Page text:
“After a four-hour session, I’m exhausted,” says Jo, but she doesn’t sound unhappy about it.
“Online lessons are actually incredibly efficient.”
Which leads to its own set of problems. With all this listening and engaging, time has to be set aside for all the other stuff. “What we’ve noticed, is that the pastoral element of classes can be forgotten, so we’ve made a conscious effort to address this. Those times in the classroom, pre-Covid, when learners were chatting as they came in, unpacking their bags and taking off their coats – that needs to be incorporated into the online classroom with just as much care as syllabus prep.
“Just having a little chat with them and seeing what else is going on in their day and how they are genuinely feeling about things. That can be a little bit harder to recreate in an online setting, so we try to consciously take the first minute or two, just making sure that we're still keeping that personal connection. Ultimately drama is all about emotion, and empathy. It’s been a testing time for us all, and we’ve tried to allow our children to bring the wider world into their classroom, just as they normally would.”
But despite all the work, Jo’s team have found virtual lessons to be a lifeline.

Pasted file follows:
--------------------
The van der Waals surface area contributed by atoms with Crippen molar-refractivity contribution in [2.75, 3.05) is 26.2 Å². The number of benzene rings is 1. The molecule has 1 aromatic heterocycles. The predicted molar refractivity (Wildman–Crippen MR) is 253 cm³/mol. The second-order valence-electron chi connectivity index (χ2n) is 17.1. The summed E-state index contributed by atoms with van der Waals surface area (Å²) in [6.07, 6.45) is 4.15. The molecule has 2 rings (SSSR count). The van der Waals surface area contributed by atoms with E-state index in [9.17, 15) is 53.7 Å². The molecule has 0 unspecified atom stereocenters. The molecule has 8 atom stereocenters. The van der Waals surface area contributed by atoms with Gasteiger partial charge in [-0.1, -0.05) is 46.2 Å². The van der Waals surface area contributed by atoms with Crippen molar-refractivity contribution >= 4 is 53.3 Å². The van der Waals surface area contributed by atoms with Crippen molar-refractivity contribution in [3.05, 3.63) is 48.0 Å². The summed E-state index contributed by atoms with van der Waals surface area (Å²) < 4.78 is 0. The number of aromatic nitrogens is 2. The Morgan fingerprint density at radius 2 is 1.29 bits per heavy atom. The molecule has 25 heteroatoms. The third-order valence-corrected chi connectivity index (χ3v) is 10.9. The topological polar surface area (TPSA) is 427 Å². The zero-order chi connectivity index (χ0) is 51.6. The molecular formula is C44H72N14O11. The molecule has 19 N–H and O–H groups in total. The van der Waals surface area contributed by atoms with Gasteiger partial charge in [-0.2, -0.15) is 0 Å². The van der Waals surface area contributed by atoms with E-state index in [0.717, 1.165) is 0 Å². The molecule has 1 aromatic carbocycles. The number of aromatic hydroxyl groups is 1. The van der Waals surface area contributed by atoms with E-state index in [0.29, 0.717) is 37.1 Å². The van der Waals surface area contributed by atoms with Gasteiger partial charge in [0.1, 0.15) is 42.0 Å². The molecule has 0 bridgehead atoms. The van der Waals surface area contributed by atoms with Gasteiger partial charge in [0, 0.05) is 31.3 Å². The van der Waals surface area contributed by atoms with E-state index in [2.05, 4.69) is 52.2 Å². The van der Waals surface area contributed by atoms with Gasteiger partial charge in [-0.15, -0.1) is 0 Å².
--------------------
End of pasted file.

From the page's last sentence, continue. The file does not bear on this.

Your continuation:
“All of our teachers, they're all professionals in the creative world. Lots of writers, actors and directors, and all sorts of things within theatre more broadly. And the arts is facing incredibly challenging times. They've found a lot of their other projects have disappeared rather rapidly and that this has been a constant in a very changing world, so we’ve been very pleased that this has been very easy to adapt and to be able to continue.
“I think it's quite a big deal. I've been really proud of our team.”
Class sizes at RM Drama are small. Often one-to-one, and never more than four. A fact that has made the transition online that little bit easier. “I think the nature of the small classes actually adapts surprisingly well,” Jo tells me. “Because you’re still directing one pupil and talking back and forwards with them.”
They’ve been using the Google Meet platform for their lessons, and the learners have adapted surprisingly well. “It’s amazing how duck-to-water they have been to understand it,” she tells me. “They are sitting there, even the very young pupils, putting themselves on mute when it’s not their turn, and putting themselves back off mute when it’s their go.”
And, perhaps inspired by the grown-ups in their lives who are taking their own video-calls, Jo's learners have even started dressing the part.